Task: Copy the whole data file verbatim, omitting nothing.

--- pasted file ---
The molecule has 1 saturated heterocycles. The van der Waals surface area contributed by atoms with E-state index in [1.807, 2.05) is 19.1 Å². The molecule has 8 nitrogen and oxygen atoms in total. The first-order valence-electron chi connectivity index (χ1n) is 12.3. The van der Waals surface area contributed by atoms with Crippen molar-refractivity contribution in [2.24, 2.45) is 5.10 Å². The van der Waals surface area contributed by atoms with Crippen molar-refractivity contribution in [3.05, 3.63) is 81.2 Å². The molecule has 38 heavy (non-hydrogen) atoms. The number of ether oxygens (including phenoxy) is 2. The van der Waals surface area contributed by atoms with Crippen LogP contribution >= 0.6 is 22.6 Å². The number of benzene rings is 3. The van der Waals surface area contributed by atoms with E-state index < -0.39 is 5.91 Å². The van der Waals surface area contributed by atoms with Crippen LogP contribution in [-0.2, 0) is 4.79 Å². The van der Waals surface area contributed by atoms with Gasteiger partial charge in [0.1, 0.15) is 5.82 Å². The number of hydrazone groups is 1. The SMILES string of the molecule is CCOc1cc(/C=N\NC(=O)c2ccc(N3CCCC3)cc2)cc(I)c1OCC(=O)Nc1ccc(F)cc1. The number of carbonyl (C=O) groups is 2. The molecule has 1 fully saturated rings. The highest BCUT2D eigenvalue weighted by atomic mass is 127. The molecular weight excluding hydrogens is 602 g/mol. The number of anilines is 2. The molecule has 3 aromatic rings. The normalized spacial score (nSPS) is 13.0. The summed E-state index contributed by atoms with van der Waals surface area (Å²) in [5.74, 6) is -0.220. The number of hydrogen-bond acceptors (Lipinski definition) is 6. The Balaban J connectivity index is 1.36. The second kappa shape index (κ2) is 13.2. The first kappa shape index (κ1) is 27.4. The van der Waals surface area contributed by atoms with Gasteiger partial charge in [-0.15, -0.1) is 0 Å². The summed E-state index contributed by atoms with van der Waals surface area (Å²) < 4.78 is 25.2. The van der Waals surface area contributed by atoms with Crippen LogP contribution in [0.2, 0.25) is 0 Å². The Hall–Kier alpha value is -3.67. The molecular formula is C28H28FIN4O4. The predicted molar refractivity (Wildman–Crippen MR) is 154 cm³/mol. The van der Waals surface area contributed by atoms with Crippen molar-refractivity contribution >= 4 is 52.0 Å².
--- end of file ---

The molecule has 1 saturated heterocycles. The van der Waals surface area contributed by atoms with E-state index in [1.807, 2.05) is 19.1 Å². The molecule has 8 nitrogen and oxygen atoms in total. The first-order valence-electron chi connectivity index (χ1n) is 12.3. The van der Waals surface area contributed by atoms with Crippen molar-refractivity contribution in [2.24, 2.45) is 5.10 Å². The van der Waals surface area contributed by atoms with Crippen molar-refractivity contribution in [3.05, 3.63) is 81.2 Å². The molecule has 38 heavy (non-hydrogen) atoms. The number of ether oxygens (including phenoxy) is 2. The van der Waals surface area contributed by atoms with Crippen LogP contribution >= 0.6 is 22.6 Å². The number of benzene rings is 3. The van der Waals surface area contributed by atoms with E-state index < -0.39 is 5.91 Å². The van der Waals surface area contributed by atoms with Crippen LogP contribution in [-0.2, 0) is 4.79 Å². The van der Waals surface area contributed by atoms with Gasteiger partial charge in [0.1, 0.15) is 5.82 Å². The number of hydrazone groups is 1. The SMILES string of the molecule is CCOc1cc(/C=N\NC(=O)c2ccc(N3CCCC3)cc2)cc(I)c1OCC(=O)Nc1ccc(F)cc1. The number of carbonyl (C=O) groups is 2. The molecule has 1 fully saturated rings. The highest BCUT2D eigenvalue weighted by atomic mass is 127. The molecular weight excluding hydrogens is 602 g/mol. The number of anilines is 2. The molecule has 3 aromatic rings. The normalized spacial score (nSPS) is 13.0. The summed E-state index contributed by atoms with van der Waals surface area (Å²) in [5.74, 6) is -0.220. The number of hydrogen-bond acceptors (Lipinski definition) is 6. The Balaban J connectivity index is 1.36. The second kappa shape index (κ2) is 13.2. The first kappa shape index (κ1) is 27.4. The van der Waals surface area contributed by atoms with Gasteiger partial charge in [-0.15, -0.1) is 0 Å². The summed E-state index contributed by atoms with van der Waals surface area (Å²) < 4.78 is 25.2. The van der Waals surface area contributed by atoms with Crippen LogP contribution in [0.2, 0.25) is 0 Å². The Hall–Kier alpha value is -3.67. The molecular formula is C28H28FIN4O4. The predicted molar refractivity (Wildman–Crippen MR) is 154 cm³/mol. The van der Waals surface area contributed by atoms with Crippen molar-refractivity contribution >= 4 is 52.0 Å².